9. It's good to see that they are scoring UAV contracts! If they are successful for the company it will be great for the company's capital, and hopefully that means that they will fund the 200+ HP version! I have to do some more calculations, but I actually may need only the 200 HP version since it's turbo-ed and doesn't lose power in the altitude range I am looking at! Actually, as I think about this, I am encouraged by this realization. Endeavour is a little heavier than the velocity XL at the moment (3200 lbs) but will not be designed to fly as fast, so maybe this will work! Gotta go crunch the numbers now! Maybe Deltahawk is looking better and better! Take care! -Chris
  10. Arbiter


    Aeronautical/Mechanical Engineer Helping Design Jet Engines. Currently working in Computational Fluid Dynamics Group as part of the Edison Engineering Development Program. Bachelors AE/ME @ Clarkson university 2006, and Masters in ME from University of Cincinnati (Just graduated). Learning from all of the experiences I can! -Chris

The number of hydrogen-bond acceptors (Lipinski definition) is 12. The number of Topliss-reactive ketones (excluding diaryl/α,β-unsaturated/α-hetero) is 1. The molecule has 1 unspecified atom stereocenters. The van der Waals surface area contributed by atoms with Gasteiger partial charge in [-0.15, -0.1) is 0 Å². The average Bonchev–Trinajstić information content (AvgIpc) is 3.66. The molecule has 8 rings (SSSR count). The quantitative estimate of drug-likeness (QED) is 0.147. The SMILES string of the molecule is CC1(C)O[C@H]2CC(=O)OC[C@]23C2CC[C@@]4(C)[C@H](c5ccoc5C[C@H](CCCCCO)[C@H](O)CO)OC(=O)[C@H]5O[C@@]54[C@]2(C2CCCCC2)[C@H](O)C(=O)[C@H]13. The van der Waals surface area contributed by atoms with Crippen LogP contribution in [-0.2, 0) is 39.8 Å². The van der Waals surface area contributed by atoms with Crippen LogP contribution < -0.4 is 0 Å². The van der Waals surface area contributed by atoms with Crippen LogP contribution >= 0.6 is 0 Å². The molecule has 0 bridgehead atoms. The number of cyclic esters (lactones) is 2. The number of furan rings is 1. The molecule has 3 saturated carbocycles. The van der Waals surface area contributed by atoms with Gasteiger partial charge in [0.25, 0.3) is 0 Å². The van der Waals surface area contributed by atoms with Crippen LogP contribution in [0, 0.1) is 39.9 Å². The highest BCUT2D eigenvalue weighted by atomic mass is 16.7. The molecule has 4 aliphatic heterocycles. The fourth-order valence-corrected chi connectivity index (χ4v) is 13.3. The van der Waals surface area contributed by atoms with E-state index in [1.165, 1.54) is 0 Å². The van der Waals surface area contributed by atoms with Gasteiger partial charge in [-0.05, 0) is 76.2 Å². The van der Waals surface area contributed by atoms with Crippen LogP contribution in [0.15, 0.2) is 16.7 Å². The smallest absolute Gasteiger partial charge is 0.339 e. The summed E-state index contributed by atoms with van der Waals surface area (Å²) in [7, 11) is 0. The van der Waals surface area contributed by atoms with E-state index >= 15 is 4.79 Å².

11. I saw these dudes @ Oshkosh this year. Looks like they have an engine that is almost down the engine development cycle . My experience is with Jet Engines, but I imagine the development cycle is similar, and it takes a good 10 years from inception to production for a new engine. There are so many things to work out, I am glad they kept it up! I am not sure I like that it's going to cost $70K a new engine (I think this was for the 300 HP version they are planning), but they said it was for everything forward of the firewall (Behind in my design though, and the same for the velocity that's already flying!). Anyway, my $0.02 is they should be nearly done and ready to actually start selling, which is what they told me when i spoke to them. I'm still 10 years out from needing to make a deposit, but I need to make a selection on which engine architecture for my design I am going to choose. The appeal from my perspective is the better SFC (If you believe their values) and that you are using fuel that will be around for a long time. They are working on Jet-A from biofuels. Still not sure which way I will go, but I am hoping I can figure out a way to make my mind up in the next 6 months or so, and then I can finish my preliminary sizing! Yay! Anywho, I thought it was neat to talk to them at OSH and I hope to see them next year with production starting! -Chris